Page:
Millennial invites others on Holy Moment journey

Donation jar with money on table against color background. Space for text

by Katie Peterson
Special to The Leaven

When I attended Christmas Eve Mass at St. Francis de Sales Parish in Lansing with my parents and older brother this past year, I was taken aback when Father Bill McEvoy mentioned the free book available in the back of the church titled, “The Biggest Lie in the History of Christianity: How Modern Culture is Robbing Billions of People of Happiness,” by Matthew Kelly. 

It was a classic case of judging a book by its cover. Why was this book being offered in the Catholic Church? 

I assumed it was going to be something that contradicted the core beliefs of our faith, like Jesus rising from the dead or the real presence of Jesus in the Eucharist. 

But, since the book was free and I am a huge bookworm, I grabbed a copy. But at that busy time of year, the book went straight to my bookshelf and I forgot all about it. I was intrigued, though, several weeks later when my mom told me how wonderful she thought the book was. 

So, settling into the recliner at my parents’ house, I turned to the first page and began to read.

 I quickly realized my initial thoughts were wrong. Kelly didn’t talk about things that discredited anything I had learned over the last 24 years of life; he helped me see what I have known and how I have lived my Christian faith in a whole new way. 

Since birth, I have attended Mass every Sunday; I attended Catholic school from pre-kindergarten through college; and I always made a point to keep my faith strong in any way that I could. 

But never once did I think about the biggest lie Kelly posed: “Holiness is not possible.”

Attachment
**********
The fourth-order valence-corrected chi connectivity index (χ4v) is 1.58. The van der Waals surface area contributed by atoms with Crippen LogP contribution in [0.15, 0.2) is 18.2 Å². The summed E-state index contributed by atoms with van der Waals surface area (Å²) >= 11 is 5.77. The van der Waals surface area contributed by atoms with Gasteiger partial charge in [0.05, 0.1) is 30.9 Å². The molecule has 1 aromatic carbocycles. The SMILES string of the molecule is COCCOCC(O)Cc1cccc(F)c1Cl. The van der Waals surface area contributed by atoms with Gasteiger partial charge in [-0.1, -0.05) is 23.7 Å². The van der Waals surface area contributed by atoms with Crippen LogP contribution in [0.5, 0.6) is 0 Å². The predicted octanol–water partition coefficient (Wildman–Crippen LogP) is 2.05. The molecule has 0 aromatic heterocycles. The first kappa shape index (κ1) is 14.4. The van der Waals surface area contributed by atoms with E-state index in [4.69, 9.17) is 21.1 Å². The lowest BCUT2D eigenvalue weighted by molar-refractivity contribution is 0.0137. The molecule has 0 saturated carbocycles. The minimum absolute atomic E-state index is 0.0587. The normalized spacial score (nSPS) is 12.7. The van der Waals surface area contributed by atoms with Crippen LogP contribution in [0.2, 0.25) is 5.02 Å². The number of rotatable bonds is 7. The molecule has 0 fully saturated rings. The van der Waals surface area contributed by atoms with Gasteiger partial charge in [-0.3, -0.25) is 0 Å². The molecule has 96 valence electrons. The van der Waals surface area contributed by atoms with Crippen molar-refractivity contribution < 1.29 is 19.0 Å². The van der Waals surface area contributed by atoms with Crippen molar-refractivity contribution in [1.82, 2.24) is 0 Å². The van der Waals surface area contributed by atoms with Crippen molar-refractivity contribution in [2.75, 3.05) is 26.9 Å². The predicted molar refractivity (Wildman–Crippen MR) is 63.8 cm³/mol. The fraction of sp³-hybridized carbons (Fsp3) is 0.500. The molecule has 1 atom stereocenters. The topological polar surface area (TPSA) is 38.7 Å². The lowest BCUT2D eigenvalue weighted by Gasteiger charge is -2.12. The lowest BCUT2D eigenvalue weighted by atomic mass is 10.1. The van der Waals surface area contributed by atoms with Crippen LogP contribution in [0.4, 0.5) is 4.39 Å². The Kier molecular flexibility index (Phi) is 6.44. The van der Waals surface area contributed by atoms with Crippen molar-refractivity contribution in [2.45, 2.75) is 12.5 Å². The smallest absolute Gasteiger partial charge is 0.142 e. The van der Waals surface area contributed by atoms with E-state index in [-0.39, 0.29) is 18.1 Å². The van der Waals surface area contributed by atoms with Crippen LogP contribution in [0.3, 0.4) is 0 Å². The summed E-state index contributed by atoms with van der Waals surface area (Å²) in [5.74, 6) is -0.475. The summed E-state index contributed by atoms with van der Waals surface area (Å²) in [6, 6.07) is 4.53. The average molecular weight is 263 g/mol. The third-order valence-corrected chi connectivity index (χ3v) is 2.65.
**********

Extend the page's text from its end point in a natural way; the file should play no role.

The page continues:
I never necessarily thought it was impossible to live a holy life because of the examples we have from Mary and the saints. 

But I never really thought about it from that perspective in my own life. 

I try my hardest to tend to my relationship with God on a daily basis, whether it is talking to him in prayer, reading chapters from the Bible or taking 15 minutes for my morning devotions. I learned from Kelly that these are the Holy Moments in my life.

“A Holy Moment is a moment when you yourself open yourself to God. You make yourself available to him,” Kelly said. “You set aside what you feel like doing in that moment, and you set aside self-interest, and for one moment you simply do what you prayerfully believe God is calling you to do in that moment.” 

I read the book cover to cover that night and found myself tearing up on multiple occasions. I knew I already had a start on creating Holy Moments in my life, but I wanted to take it a step further. 

The very next day, I was picking up dinner at Wendy’s for myself and my brother. At the cash register there was jar for spare change that was to be donated to help foster children, and I immediately started to think. 

Last May, my brother and I moved out of our parents’ house for the first time, and we quickly learned how to scrimp and save our pennies. One way was by collecting our change, and since we were now using the apartment laundromat, quarters had become even more essential.

 But that night, as soon as I saw the donation jar, I remembered Kelly’s words, and, without hesitation, I opened up my wallet and emptied my change into the jar. 

I can’t tell you how that simple act made me feel. 

And I couldn’t help but smile as I took my order from the fast-food worker and walked out the door.

The journey to more Holy Moments in my life had begun.

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